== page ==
As Democrats thrash out their $3.5 billion budget plan, one element is causing particular anxiety in the oil and gas industry: a fee on methane emissions.

The idea of the fee—effectively a pollution tax—is to create a financial reason for companies to clamp down on the roughly 13 million tonnes of leaked gas that enters the atmosphere each year from across their supply chains.

But the industry is up in arms. The policy, it says, would raise production costs that would ultimately wind up on consumers’ bills—and risks unfairly hitting companies that have taken strides to cut emissions. In a letter this week, a group led by the American Petroleum Institute (API) described it as “unreasonable,” “punitive,” and “unnecessary.”

The budget reconciliation bill, which Senate majority leader Chuck Schumer dubbed “the most significant climate action in our country’s history,” is set to overhaul the U.S. energy landscape.

Unprecedented tax incentives would drive a buildout of renewables and battery storage and transmission lines, while a proposed “Clean Electricity Payment Program” would nudge utilities into going green.

Industry backlash

But for the oil and gas industry, it is the proposed tax on methane that raised the hackles—something that has been illustrated by a flurry of correspondence over the course of the past week:

The API said it took particular issue with how charges on emissions could be calculated. Under a bill introduced in the Senate earlier this year, each company’s payment would be based on the overall emissions of a given basin and weighted by the volume of oil and gas they produce or handle. That could, in theory, let smaller highly polluting players off the hook and hurt bigger players that are making efforts. (That bill also proposed an “opt out” system if companies could calculate their own emissions).

“It could perversely disincentivize facilities with higher emissions intensities relative to the basin average from reducing their emissions [and] unfairly punish high production operators with lower emission intensities.”

The American Gas Association wrote on Sept. 7:

“The methane fee framework currently being considered would introduce a regressive tax on low-income and fixed-income Americans, ignore existing and anticipated federal regulations on methane emissions, and lessen available capital for our companies’ ongoing investments in further reducing methane emissions.”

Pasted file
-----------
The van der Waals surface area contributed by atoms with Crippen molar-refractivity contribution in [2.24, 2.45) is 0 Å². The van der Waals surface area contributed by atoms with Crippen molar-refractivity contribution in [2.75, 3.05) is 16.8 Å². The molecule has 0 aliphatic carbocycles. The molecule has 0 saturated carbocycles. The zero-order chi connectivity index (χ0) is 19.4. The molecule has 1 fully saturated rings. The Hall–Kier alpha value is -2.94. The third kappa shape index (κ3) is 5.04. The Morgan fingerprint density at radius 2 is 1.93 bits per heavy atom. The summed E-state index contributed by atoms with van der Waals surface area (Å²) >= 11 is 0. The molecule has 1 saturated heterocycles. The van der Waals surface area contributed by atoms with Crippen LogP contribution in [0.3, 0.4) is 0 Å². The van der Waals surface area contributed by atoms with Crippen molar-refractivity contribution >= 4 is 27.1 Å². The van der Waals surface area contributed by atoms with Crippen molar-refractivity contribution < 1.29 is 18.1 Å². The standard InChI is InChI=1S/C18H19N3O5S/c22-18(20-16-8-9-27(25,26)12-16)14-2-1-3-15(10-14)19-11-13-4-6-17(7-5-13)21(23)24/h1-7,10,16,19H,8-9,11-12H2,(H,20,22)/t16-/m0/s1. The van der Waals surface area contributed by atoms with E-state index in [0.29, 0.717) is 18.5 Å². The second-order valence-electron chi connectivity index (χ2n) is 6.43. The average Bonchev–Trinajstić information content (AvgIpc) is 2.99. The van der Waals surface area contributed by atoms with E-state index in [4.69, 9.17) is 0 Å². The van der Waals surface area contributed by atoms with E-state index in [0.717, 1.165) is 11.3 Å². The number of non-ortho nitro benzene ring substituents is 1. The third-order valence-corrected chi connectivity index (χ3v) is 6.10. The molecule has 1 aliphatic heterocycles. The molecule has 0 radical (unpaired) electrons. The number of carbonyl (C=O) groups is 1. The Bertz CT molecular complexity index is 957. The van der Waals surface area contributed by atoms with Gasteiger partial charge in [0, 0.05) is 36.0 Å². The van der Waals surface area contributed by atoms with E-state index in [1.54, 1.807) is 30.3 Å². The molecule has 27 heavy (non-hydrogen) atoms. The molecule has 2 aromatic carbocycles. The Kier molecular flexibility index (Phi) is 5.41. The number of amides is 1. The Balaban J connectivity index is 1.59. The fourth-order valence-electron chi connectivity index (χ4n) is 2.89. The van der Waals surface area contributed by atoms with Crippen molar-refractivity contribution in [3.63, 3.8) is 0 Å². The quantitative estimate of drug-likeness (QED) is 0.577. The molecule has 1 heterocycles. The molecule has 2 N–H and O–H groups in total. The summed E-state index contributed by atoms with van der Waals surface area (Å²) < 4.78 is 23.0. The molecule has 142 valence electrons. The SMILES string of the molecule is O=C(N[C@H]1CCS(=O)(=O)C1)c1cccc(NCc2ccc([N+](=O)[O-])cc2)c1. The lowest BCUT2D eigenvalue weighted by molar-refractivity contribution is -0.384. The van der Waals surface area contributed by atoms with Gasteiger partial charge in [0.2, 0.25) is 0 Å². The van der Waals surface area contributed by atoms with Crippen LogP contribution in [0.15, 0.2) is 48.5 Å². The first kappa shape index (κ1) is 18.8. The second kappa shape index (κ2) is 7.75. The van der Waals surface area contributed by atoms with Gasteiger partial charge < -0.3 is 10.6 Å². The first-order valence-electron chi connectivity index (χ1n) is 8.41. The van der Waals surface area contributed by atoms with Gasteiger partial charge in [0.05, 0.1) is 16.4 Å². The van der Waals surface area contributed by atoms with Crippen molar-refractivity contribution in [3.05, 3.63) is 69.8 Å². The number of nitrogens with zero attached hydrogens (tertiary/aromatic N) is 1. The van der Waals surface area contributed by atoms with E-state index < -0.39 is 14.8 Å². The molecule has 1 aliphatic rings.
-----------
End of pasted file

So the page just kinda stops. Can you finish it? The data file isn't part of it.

Anne Bradbury, CEO of the American Exploration and Production Council said last week the fee “amounts to a production tax on the industry” that will be passed on to consumers.

“As American families fill their cars with gas, pay their monthly electric bill, book a family vacation, or purchase groceries, the increased costs caused by punitive tax policies will be impossible to ignore.”

Case for a fee

Methane accounted for about 10% of man-made U.S. greenhouse gas emissions in 2019. But over a 20-year period, it has 84 times the warming power of CO₂, making it a key component of the administration’s ambitions to tackle climate change.

In fact, some climate campaigners argue that cracking down on methane is the priority of priorities in the face of the climate crisis.

Schumer has suggested the fee would account for almost 10% of the emission reductions in the budget and infrastructure bills that are making their way through Congress.

Energy Policy Watch: Defending the US Oil and Gas Industry

For more on the budget reconciliation bill, check out a recent episode of Energy Policy Watch featuring U.S. Rep. Kevin Brady (R-Texas, 8th).

Congress has already reinstated rules abandoned by the Trump administration that clamp down on methane pollution by oil and gas producers. And the Environmental Protection Agency is set to announce plans this month to tighten these further.

Major industry players, hit by an increasingly dirty image of U.S. gas abroad, have largely welcomed the reinstatement of regulations. But advocates argue hitting the industry in the pocket is the most effective way to bring it fully on board.

“Right now, emitters do not have sufficient financial incentive to reduce methane emissions because the market value of the lost methane is much smaller than the environmental costs,” said Brian Prest, a fellow at Resources for the Future, an environmental group.

In a new paper released today, Prest argues a fee would have only small effects on natural gas prices.

A fee of $500/tonne would increase wholesale natural gas prices by $0.07-0.10/MMBtu and could nearly cut the leak rate in half, he found, while a $2,000/tonne fee would increase wholesale natural gas prices by $0.18-$0.26/MMBtu and cut leaks by as much as 70%.

“There’s a back and forth over finding the sweet spot,” Prest told Financial Times. “The methane fee that would have smaller impacts on the prices of gas while also achieving acceptable levels of reductions in methane emissions.”

This article is an excerpt of Energy Source, a twice-weekly energy newsletter from the Financial Times.